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It’s a lot easier for Biden to blame an inanimate object like a gun than to blame criminals in big cities who are consciously choosing to commit acts of violence. You know why? Because blaming criminals might offend those progressives in his party, and that’s not something the president is eager to do.

I’ve had the impression for a while now that Biden, who ran as a centrist Democrat, isn’t actually calling the shots when it comes to policy. The left wing of his party is driving the car and Biden is just sitting in the backseat, going along for the ride.

And that’s why there’s something you don’t hear from Biden or his fellow Democrats, who are always looking for what they describe as “root causes” — that fatherlessness is a very important root cause of a lot of the mayhem we’re witnessing in urban America.

The absence of responsible fathers in the lives of young boys in places such as Chicago — where, over Father’s Day weekend, 10 people were killed and 65 wounded in shootings — is causing more problems than old-fashioned racism. Yet Chicago’s progressive mayor, Lori LightfootLori LightfootChicago teachers to 'step up resistance' if school district doesn't improve COVID-19 protections Chicago becomes latest city to require vaccinations for workers 2 brothers charged in fatal shooting of Chicago police officer MORE, tells us that “racism is a public-health crisis” that continues to “rob residents of the opportunity to live and lead full, healthy and happy lives.”  

And when I brought up fatherlessness with a progressive journalist, he angrily told me I was dealing in “tired, conservative tropes.” Conservatives talk about the problems caused by fatherlessness, I told him, because liberals won’t.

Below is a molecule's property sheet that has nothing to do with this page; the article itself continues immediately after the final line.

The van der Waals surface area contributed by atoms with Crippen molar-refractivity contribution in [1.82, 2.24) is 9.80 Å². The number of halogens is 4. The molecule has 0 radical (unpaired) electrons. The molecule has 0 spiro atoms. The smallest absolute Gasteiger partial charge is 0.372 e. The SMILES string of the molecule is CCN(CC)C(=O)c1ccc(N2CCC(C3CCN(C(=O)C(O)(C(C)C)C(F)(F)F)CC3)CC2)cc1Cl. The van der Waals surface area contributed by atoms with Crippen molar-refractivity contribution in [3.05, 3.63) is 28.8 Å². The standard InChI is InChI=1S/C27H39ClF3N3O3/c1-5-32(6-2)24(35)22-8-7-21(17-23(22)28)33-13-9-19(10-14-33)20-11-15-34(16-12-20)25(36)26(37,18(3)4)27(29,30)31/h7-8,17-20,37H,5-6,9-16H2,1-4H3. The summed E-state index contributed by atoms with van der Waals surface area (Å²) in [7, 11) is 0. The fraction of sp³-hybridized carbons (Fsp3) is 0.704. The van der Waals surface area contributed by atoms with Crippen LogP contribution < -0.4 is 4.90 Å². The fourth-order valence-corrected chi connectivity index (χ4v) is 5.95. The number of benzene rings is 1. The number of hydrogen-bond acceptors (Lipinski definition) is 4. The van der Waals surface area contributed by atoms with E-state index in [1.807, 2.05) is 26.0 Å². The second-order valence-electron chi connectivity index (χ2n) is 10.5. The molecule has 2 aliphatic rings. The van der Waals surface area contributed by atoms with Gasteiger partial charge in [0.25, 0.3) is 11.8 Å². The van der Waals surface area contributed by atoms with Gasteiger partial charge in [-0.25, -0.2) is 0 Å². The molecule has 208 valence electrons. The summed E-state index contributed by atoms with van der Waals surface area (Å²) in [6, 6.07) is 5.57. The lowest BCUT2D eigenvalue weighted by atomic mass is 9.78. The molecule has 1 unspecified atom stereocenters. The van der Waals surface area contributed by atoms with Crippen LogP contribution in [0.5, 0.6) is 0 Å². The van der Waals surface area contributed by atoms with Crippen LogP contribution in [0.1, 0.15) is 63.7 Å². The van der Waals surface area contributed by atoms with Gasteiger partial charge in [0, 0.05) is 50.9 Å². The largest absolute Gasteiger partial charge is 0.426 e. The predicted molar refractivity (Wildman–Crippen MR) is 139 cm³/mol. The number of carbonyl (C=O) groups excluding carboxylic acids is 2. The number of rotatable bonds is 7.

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But Democrats may want to start talking about the things that make them uncomfortable — if for no other reason than that the midterm elections are just over the horizon.

Rising crime has become a major political issue in America, an issue that could cause Democrats a lot of harm. People care about their safety. They care about it a lot. Voters aren’t likely to blame Republicans for the lawlessness they’re watching just about every day on the news. But they just might blame Joe Biden and the Democratic Party. 

That’s why President BidenJoe BidenHouse clears bill to provide veterans with cost-of-living adjustment On The Money — Dems dare GOP to vote for shutdown, default To reduce poverty, stop burdening the poor: What Joe Manchin gets wrong about the child tax credit MORE took time away from his push to pass multitrillion-dollar spending bills to unveil his crime agenda. Surely he knows that a recent Fox News poll found that 73 percent of registered voters think there’s more crime nationwide now than there was a year ago.

And nothing focuses the attention of a politician more than the prospect of losing the next election.

Bernard Goldberg is an Emmy and an Alfred I. duPont-Columbia University award-winning writer and journalist. He was a correspondent with HBO’s “Real Sports with Bryant Gumbel” for 22 years and previously worked as a reporter for CBS News and as an analyst for Fox News. He is the author of five books and publishes exclusive weekly columns, audio commentaries and Q&As on his Patreon page. Follow him on Twitter @BernardGoldberg.